Has personalization become retail’s white whale? Today, all signs point to yes.
Although 80% of marketers already use or plan to implement targeting and personalization projects in the coming year, 63% consider it difficult to execute on data-driven personalization.
Why is Personalization So Elusive?
This situation begs the question: After years of discussions about personalization, why does it still elude marketers?
The reasons are plentiful, from challenges maintaining comprehensive, real-time information on customers to difficulty integrating structured and unstructured data to problems analyzing data to determine the optimal communications for individual shoppers.
Notably, all of the challenges marketers list to achieving their personalization goals are technology problems — except one. Which is a good thing, because technology problems are solvable (as opposed to something like organizational structure, which is much harder to solve).
The one outstanding problem? How to convince the c-suite that it’s worthwhile. Now, they would likely be convinced if presented with a clear a path toward personalization that has a very high chance of success; but what does that path look like?
Mapping Out a Path To Personalization Success
It doesn’t help that retailers lack examples of this success among their peers, as most rank “No One” as the top two retailer (just behind Amazon) that does personalization best.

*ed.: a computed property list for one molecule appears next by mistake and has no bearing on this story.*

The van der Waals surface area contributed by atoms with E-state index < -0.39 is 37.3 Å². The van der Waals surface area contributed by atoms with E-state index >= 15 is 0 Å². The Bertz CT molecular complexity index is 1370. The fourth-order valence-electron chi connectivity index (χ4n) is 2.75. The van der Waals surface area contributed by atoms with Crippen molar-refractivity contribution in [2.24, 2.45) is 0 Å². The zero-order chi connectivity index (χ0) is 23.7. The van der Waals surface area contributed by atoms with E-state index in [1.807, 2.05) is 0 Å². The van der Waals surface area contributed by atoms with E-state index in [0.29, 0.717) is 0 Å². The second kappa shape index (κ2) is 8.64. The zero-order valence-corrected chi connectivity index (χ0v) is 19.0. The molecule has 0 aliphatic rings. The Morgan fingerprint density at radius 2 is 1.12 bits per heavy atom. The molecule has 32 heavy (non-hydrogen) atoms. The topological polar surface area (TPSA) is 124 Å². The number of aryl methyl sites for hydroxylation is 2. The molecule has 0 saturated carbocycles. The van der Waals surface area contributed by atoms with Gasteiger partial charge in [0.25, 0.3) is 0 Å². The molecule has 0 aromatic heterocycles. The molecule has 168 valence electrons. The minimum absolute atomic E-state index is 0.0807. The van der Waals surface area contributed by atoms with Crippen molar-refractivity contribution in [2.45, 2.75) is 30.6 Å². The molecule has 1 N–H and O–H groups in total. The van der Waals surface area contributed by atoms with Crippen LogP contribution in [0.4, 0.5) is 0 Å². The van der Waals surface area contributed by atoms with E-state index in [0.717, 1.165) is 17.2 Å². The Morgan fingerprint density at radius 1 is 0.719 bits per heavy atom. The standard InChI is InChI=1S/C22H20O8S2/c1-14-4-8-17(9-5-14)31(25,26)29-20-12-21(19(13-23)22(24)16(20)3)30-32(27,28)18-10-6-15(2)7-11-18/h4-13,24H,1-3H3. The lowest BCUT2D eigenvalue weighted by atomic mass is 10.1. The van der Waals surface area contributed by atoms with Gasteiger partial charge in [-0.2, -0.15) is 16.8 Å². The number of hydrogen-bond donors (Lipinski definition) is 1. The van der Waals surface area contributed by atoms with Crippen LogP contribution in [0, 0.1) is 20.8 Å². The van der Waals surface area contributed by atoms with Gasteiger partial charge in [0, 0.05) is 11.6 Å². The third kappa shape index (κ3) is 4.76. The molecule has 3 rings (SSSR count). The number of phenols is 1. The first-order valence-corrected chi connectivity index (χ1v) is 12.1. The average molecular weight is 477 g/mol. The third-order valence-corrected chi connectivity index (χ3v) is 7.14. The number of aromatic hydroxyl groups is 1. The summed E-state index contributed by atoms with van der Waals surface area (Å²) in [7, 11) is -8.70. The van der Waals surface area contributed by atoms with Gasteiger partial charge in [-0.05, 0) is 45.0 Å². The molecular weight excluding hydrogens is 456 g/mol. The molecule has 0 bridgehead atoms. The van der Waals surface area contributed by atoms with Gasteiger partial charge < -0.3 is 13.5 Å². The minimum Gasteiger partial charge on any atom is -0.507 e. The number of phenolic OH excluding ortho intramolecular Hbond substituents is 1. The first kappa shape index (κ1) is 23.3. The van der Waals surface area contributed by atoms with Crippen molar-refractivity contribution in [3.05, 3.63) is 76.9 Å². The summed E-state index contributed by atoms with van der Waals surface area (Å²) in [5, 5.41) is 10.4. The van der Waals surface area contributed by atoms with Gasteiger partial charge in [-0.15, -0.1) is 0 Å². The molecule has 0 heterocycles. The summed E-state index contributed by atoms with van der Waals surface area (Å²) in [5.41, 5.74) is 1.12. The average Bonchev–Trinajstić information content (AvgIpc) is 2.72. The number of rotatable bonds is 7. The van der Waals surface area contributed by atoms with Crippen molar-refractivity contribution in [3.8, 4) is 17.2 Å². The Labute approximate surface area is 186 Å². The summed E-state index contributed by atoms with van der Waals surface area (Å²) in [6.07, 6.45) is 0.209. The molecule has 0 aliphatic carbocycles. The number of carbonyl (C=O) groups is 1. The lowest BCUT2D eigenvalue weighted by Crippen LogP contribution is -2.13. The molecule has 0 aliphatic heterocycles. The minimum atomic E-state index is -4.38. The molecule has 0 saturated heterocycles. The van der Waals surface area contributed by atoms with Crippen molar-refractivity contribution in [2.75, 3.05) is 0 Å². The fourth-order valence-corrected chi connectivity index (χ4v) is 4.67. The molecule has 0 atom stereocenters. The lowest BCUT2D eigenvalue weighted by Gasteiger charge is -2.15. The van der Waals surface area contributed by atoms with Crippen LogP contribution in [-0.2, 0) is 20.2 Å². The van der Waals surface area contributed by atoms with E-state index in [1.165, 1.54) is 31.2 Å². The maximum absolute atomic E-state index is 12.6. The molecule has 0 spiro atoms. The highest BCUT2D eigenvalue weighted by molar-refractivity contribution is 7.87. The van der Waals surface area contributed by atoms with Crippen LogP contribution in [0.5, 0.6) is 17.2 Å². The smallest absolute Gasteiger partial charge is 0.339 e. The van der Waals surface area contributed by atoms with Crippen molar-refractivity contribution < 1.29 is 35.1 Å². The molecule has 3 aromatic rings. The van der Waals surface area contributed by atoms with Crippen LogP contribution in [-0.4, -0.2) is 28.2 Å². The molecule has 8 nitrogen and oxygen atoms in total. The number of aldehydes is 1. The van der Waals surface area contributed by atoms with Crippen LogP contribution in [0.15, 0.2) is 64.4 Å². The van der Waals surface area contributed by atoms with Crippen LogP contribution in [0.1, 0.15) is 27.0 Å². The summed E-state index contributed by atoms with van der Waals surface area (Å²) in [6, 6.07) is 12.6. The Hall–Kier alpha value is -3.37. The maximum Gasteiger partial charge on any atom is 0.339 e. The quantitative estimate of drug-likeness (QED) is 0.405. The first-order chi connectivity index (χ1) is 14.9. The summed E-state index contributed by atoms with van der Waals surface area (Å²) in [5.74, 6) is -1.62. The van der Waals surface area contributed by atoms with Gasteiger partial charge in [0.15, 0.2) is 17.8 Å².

That said, several retailers have found personalization success. And those that have seen the most promising results have centered their efforts around email. This makes sense for a variety of reasons:
- Among the available marketing channels, email regularly delivers the highest return on investment
- Email offers a high fidelity form of identification
- Consumers must explicitly opt in to receive emails, and they can opt out at any time, meaning they actively choose to receive those communications
- Unlike Google and Facebook, email is not subject to a third party’s algorithms
- Email is easy to benchmark with hard numbers (and those KPIs are standard across the board)
The other piece to this puzzle? Finding a technology that is built to handle the types of data your team has and can optimize toward your business’ goals, rather than shoe-horning your data into an existing model built for teams who share little to nothing in common with yours.
Personalization Case Study: Leading Furniture Retailer
Consider the case of one leading furniture retailer that moved away from static batch emails in favor of a personalized approached.
With this new approach, the retailer has kept the bones of its emails standard, but personalized the language, offers and products featured to each recipient’s preferences. And the retailer not only introduced this personalization during the Black Friday rush, but has also maintained the same level of uniqueness year round.
Take Your Marketing Team from Retail Data to Revenue (Fast)
Fortunately, these types of personalized experiences are within reach, but it requires technology that was built from the ground up to solve this problem specifically for retailers.
With that in mind, what else does it take to bring your marketing team from retail data to revenue (fast)? Here’s what you need to know.